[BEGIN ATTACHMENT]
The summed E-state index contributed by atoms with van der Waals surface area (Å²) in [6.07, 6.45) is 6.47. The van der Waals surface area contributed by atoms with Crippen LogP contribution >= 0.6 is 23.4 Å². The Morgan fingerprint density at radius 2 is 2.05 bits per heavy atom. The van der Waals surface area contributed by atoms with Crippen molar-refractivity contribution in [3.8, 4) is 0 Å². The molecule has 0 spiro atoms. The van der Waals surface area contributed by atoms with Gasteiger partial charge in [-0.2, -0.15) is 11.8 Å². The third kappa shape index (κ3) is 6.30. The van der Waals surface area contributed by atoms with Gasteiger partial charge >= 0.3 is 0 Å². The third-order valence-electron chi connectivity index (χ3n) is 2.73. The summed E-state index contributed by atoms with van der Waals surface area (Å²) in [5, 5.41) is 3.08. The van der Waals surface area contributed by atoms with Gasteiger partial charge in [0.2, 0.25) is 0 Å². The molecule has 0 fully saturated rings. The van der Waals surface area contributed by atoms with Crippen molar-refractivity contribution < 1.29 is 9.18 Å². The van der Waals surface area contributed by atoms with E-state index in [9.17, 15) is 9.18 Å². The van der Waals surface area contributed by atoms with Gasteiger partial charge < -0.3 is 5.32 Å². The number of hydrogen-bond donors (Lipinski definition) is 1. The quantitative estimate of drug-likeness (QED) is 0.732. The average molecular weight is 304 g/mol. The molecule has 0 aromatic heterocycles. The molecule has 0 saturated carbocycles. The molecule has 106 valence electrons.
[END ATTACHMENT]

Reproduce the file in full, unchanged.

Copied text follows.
The summed E-state index contributed by atoms with van der Waals surface area (Å²) in [6.07, 6.45) is 6.47. The van der Waals surface area contributed by atoms with Crippen LogP contribution >= 0.6 is 23.4 Å². The Morgan fingerprint density at radius 2 is 2.05 bits per heavy atom. The van der Waals surface area contributed by atoms with Crippen molar-refractivity contribution in [3.8, 4) is 0 Å². The molecule has 0 spiro atoms. The van der Waals surface area contributed by atoms with Gasteiger partial charge in [-0.2, -0.15) is 11.8 Å². The third kappa shape index (κ3) is 6.30. The van der Waals surface area contributed by atoms with Gasteiger partial charge >= 0.3 is 0 Å². The third-order valence-electron chi connectivity index (χ3n) is 2.73. The summed E-state index contributed by atoms with van der Waals surface area (Å²) in [5, 5.41) is 3.08. The van der Waals surface area contributed by atoms with Gasteiger partial charge in [0.2, 0.25) is 0 Å². The molecule has 0 fully saturated rings. The van der Waals surface area contributed by atoms with Crippen molar-refractivity contribution < 1.29 is 9.18 Å². The van der Waals surface area contributed by atoms with E-state index in [9.17, 15) is 9.18 Å². The van der Waals surface area contributed by atoms with Gasteiger partial charge < -0.3 is 5.32 Å². The number of hydrogen-bond donors (Lipinski definition) is 1. The quantitative estimate of drug-likeness (QED) is 0.732. The average molecular weight is 304 g/mol. The molecule has 0 aromatic heterocycles. The molecule has 0 saturated carbocycles. The molecule has 106 valence electrons.